If they were more mine I'd coppice the oak and leave the other two as they are. Review the situation after another ten years.
MK suggests going for the natural look, i.e. leaving them as they are. However this'll result in at least one of them dying from competition. Its roots may them decay and get exposed to honey fungus, to the detriment of all.
If I was to move it a strict root pruning regime should be adhered to.
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Sue Deacon
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PostPosted: Mon Jun 06, 2016 8:30 am    Post subject: Reply with quote

Hazel is easily coppiced and Alder readily grows back from a stump. I have yet to see a (small) Oak regrow successfully (if at all) from coppicing.
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kindredspirit
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PostPosted: Mon Jun 06, 2016 5:39 pm    Post subject: Reply with quote

I'd hoof out the Oak with a JCB in the autumn. Job done in 20 minutes.
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medieval knievel
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PostPosted: Wed Jun 08, 2016 9:44 am    Post subject: Reply with quote

Gautama wrote:
MK suggests going for the natural look, i.e. leaving them as they are. However this'll result in at least one of them dying from competition. Its roots may them decay and get exposed to honey fungus, to the detriment of all.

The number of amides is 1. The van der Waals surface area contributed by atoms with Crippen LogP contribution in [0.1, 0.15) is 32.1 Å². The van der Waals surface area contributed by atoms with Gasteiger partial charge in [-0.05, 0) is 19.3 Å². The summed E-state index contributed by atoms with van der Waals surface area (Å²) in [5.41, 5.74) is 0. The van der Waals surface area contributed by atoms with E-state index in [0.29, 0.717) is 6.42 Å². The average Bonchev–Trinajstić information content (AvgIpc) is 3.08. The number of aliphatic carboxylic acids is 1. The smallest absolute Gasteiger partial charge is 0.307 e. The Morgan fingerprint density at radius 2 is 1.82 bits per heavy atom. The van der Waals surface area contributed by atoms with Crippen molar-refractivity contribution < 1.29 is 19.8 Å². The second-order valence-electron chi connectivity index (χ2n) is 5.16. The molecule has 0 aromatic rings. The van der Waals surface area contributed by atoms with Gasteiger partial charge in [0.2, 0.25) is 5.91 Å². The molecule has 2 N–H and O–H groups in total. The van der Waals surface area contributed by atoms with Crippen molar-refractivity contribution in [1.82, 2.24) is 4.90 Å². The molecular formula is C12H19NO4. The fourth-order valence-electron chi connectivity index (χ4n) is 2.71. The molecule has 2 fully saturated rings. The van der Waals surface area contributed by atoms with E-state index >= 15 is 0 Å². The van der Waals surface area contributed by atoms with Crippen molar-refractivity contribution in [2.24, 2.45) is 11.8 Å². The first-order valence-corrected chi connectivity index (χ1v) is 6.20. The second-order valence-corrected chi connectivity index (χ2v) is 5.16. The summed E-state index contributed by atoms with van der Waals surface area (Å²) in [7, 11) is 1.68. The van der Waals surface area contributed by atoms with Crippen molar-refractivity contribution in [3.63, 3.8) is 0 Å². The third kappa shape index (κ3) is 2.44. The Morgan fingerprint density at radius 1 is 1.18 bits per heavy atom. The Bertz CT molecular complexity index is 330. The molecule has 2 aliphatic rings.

i'd still regard that as achieving a natural look. if that's something the OP liked the idea of.
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Sue Deacon
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PostPosted: Wed Jun 08, 2016 1:34 pm    Post subject: Reply with quote

My house in England had a privet hedge around it - as did a majority of the neighbours gardens. A decaying tree stump three gardens away introduced honey fungus to the hedge. I believe that in the wild other fungi control the spread of HF but these fungi are not found in domestic gardens so there is nothing to control the spread.

In the space of 10 years it marched unstoppable through the gardens killing hedges as it went 2 -3 plants a year. Privet is part of the olive family along with lilac and they are very susceptible to HF as is the rose family. I lost a lilac a willow all my raspberries an apple tree and even my rhubarb! Natural yes, but not a look you want to aim for!

The old gardener Fred Loads was asked how to get rid of Honey Fungus. His reply was to move house. Shocked Now they have changed the formula of Armillatox his remark is more true than ever.

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Good guy
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PostPosted: Wed Jun 08, 2016 5:26 pm    Post subject: Reply with quote

Fred Loads - now there's a blast from the past! Nearly makes me want to tune in to the Archers or Mrs Dale's Diary!
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Sue Deacon
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PostPosted: Wed Jun 08, 2016 5:42 pm    Post subject: Reply with quote

Picked up a copy of 'Fred Loads gardening tips of a lifetime' from a charity shop. It really lives up to the title. SO much information.
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Good guy
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PostPosted: Wed Jun 08, 2016 5:54 pm    Post subject: Reply with quote

Was it him that used to say 'Oi believe the answer lois in the soil'?